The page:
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Avoiding software development nightmares

05 April 2016

Tim Fellows, a certified LabVIEW developer and system integrator at LiveWires Automation, discusses how to avoid problems during software development.

lIn the last few years I have come across the following scenario in industry many times: A complex piece of software is being written by a team of developers. The initial deadline for completion has passed and there is pressure to complete the work. The developers are working all hours, but no-one really knows how long it will take. Everyone’s stress level is high and the health of some staff members is being affected. Management are trying to work out how to limit the damage – whether to recruit more programmers, let things continue as they are or maybe even pull the plug on the whole project.

Unfortunately at this stage there are rarely any good options. Throwing more developers into the mix can actually slow the project down because they will need help ‘getting up to speed’. Adding developers also creates a need for more communication owing to the fact that, sooner or later, their work will have to mesh together. However, one instance where adding more developers can work is where the new developers bring specific skills that the existing ones lack.

I believe that the above scenario can be avoided. To understand how, it is necessary to think about some of the characteristics of software development work.

Estimation of timescales
Each new software project is unique. It will most likely not be possible to compare its likely timescale with that of another project. In addition, the complexity of software adds to the difficulty of estimating reasonable timescales. Caution should be exercised in estimating timescales and the best estimate of timescales is likely to come from a developer who has previously been involved in many time-critical projects, preferably projects that have similarities with your new project.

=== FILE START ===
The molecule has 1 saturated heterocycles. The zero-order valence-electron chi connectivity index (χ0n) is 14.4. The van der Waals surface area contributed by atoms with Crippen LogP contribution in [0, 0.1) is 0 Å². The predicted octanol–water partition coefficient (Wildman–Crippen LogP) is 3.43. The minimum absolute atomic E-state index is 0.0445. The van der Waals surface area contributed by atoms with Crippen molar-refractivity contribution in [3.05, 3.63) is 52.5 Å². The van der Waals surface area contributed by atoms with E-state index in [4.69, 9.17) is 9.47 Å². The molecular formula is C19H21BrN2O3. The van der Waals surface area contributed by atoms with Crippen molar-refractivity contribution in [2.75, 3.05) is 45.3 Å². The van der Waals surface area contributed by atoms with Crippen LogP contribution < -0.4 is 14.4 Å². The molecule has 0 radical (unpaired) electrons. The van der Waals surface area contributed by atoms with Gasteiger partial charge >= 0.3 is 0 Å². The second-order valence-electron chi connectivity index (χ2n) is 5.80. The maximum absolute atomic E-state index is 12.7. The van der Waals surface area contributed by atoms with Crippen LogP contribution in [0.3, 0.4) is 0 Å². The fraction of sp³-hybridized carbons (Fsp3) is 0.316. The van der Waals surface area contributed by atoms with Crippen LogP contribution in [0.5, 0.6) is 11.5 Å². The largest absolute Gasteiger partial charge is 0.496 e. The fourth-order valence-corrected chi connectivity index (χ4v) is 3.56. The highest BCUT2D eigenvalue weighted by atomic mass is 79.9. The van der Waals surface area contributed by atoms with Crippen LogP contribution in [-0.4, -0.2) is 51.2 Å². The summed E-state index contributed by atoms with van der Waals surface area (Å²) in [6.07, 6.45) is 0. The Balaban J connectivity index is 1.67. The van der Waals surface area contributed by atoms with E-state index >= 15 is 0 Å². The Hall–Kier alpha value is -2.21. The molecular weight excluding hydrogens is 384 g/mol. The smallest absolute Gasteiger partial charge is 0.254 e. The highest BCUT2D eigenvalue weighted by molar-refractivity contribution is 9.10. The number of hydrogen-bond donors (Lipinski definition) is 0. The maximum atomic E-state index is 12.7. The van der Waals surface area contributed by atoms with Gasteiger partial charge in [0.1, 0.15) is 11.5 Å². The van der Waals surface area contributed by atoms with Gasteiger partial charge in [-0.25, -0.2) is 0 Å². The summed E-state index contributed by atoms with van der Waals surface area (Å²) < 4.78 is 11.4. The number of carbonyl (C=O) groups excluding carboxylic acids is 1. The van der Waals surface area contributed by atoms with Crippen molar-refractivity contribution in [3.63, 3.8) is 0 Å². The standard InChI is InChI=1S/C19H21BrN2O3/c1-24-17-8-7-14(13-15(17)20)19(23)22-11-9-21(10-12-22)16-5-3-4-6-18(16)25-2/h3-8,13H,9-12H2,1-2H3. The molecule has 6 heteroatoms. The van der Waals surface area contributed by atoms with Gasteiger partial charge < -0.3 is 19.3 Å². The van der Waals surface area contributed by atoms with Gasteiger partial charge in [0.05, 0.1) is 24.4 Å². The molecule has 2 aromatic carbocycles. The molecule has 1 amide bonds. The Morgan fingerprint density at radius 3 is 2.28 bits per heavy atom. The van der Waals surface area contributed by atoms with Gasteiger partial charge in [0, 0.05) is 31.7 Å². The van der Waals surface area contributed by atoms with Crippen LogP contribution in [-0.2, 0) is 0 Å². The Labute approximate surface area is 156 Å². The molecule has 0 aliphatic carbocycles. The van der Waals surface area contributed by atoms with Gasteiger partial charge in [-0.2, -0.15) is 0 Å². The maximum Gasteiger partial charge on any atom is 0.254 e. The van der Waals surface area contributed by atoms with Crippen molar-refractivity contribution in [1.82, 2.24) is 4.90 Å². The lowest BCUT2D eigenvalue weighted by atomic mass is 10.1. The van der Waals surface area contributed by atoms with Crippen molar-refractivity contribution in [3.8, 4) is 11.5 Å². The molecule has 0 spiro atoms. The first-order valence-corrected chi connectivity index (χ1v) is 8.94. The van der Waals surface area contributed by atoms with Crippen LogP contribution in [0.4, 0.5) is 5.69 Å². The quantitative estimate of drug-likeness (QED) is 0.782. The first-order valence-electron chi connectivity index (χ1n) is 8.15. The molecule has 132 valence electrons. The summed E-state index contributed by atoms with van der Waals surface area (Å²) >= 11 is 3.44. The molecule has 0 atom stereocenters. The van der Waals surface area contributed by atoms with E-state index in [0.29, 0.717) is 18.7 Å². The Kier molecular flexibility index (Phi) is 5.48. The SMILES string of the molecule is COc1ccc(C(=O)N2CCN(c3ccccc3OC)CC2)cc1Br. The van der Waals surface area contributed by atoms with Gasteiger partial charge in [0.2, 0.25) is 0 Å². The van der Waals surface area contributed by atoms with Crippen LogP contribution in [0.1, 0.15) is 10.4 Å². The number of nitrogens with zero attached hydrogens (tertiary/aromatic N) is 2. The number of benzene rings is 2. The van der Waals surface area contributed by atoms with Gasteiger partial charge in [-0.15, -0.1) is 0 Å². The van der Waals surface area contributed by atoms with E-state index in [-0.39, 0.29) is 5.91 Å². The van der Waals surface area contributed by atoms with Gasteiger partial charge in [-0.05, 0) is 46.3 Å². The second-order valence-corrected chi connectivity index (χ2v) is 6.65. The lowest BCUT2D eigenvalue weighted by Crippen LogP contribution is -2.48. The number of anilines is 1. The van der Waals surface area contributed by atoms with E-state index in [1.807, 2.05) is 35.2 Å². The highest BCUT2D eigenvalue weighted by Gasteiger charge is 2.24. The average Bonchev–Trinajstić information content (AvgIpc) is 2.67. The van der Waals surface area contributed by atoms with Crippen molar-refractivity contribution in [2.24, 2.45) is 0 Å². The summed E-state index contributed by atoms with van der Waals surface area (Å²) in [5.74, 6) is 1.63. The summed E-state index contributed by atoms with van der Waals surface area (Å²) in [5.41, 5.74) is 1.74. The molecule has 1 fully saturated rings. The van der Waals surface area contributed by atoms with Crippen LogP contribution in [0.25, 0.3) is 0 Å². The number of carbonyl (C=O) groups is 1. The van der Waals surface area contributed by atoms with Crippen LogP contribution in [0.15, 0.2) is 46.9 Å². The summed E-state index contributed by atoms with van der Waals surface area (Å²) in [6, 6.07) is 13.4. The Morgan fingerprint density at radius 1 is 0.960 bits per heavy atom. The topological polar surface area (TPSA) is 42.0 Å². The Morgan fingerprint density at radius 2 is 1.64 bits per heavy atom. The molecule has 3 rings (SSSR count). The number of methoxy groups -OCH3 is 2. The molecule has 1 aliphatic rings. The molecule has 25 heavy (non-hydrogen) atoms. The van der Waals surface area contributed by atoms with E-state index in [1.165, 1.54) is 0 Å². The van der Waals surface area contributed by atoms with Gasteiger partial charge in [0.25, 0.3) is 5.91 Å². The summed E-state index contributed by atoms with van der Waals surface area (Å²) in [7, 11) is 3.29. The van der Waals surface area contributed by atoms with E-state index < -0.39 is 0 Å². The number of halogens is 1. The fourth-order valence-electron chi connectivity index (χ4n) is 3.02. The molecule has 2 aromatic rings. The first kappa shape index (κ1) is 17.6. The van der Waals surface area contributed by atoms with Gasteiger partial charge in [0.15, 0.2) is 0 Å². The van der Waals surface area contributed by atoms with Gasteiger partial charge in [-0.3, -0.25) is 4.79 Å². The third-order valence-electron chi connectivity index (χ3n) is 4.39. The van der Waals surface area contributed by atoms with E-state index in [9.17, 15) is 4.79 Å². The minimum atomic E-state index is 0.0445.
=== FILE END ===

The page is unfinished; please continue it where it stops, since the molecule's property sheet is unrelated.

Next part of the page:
Up front design
Studies have shown that time spent designing software at the start of a project is time well spent. Making design changes once work is under way is much less efficient and becomes progressively worse the later the changes are made. Unexpected changes also make the program ‘messy’ and harder to work with, and this is when the phenomenon of ‘software decay’ begins to set in. In some cases, insufficient up-front design can mean that the program is given the wrong overall structure at the start and this can become a major problem.

Great care should be taken in the design process. Underestimating the complexity of what is required is a mistake, as is failing to spot elegant solutions where things can be made simpler. The design process also needs to involve all ‘interested parties.’ For example, there is nothing to be gained from the developers starting to design a program with insufficient input from those who know what the market requires and wants.

Sometimes there can be pressure to start the development process before sufficient design work has been completed, so the end user can see that progress is being made. This pressure should be resisted, where possible, by stressing the importance of ‘proper design’.

For anyone who has some computer literacy, programming is an easy field to get into. Even after a week or two of study to learn some of the basics, the demand in the market is such that an agency may be keen to sign up a fledgling programmer and promote him or her to various organisations. In reality, though, programming is an unforgiving and often complex task. A highly analytical mind is required, with a flair for solving complex logic problems.

There are a multitude of different qualifications across the software world with no common standard. Developers may question the value of such qualifications and decide not to bother with them. On the positive side, subjects studied in further education, such as maths and science subjects (including computer science and engineering) may give a rough gauge of a programmer’s ability to handle the complex logic of programming.

A number of different methods of finding programmers are worth trying, including Google searches, LinkedIn, agencies and personal recommendation. If you have any doubt about a given candidate, it would be worth arranging a short initial trial period. Up front design is essential in software development, as is the appointment of good quality developers. The most effective developers will have the experience to estimate timescales properly, have a good grasp of their language, be good at solving complex logical problems and should also have good interpersonal skills.

Tim Fellows has recently launched a new service ‘LabVIEW Doctor’ service. He is able to help solve coding problems in real-time. To find out more about this service go to:

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